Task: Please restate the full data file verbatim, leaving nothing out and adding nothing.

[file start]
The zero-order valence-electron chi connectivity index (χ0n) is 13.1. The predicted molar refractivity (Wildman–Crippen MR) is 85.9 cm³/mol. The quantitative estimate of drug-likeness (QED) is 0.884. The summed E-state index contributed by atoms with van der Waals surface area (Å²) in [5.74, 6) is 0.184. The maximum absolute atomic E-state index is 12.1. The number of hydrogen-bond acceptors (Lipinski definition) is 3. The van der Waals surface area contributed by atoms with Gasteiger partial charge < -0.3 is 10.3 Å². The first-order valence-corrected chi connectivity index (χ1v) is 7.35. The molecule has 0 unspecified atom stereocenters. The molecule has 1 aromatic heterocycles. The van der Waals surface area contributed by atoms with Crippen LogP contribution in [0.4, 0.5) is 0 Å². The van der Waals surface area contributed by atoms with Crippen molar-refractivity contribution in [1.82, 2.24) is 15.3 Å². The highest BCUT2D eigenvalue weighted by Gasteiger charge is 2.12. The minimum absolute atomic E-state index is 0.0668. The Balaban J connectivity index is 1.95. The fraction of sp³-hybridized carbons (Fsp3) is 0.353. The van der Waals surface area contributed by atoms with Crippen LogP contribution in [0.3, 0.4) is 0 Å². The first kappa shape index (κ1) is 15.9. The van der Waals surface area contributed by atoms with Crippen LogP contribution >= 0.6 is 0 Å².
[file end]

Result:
The zero-order valence-electron chi connectivity index (χ0n) is 13.1. The predicted molar refractivity (Wildman–Crippen MR) is 85.9 cm³/mol. The quantitative estimate of drug-likeness (QED) is 0.884. The summed E-state index contributed by atoms with van der Waals surface area (Å²) in [5.74, 6) is 0.184. The maximum absolute atomic E-state index is 12.1. The number of hydrogen-bond acceptors (Lipinski definition) is 3. The van der Waals surface area contributed by atoms with Gasteiger partial charge < -0.3 is 10.3 Å². The first-order valence-corrected chi connectivity index (χ1v) is 7.35. The molecule has 0 unspecified atom stereocenters. The molecule has 1 aromatic heterocycles. The van der Waals surface area contributed by atoms with Crippen LogP contribution in [0.4, 0.5) is 0 Å². The van der Waals surface area contributed by atoms with Crippen molar-refractivity contribution in [1.82, 2.24) is 15.3 Å². The highest BCUT2D eigenvalue weighted by Gasteiger charge is 2.12. The minimum absolute atomic E-state index is 0.0668. The Balaban J connectivity index is 1.95. The fraction of sp³-hybridized carbons (Fsp3) is 0.353. The van der Waals surface area contributed by atoms with Crippen LogP contribution in [0.3, 0.4) is 0 Å². The first kappa shape index (κ1) is 15.9. The van der Waals surface area contributed by atoms with Crippen LogP contribution >= 0.6 is 0 Å².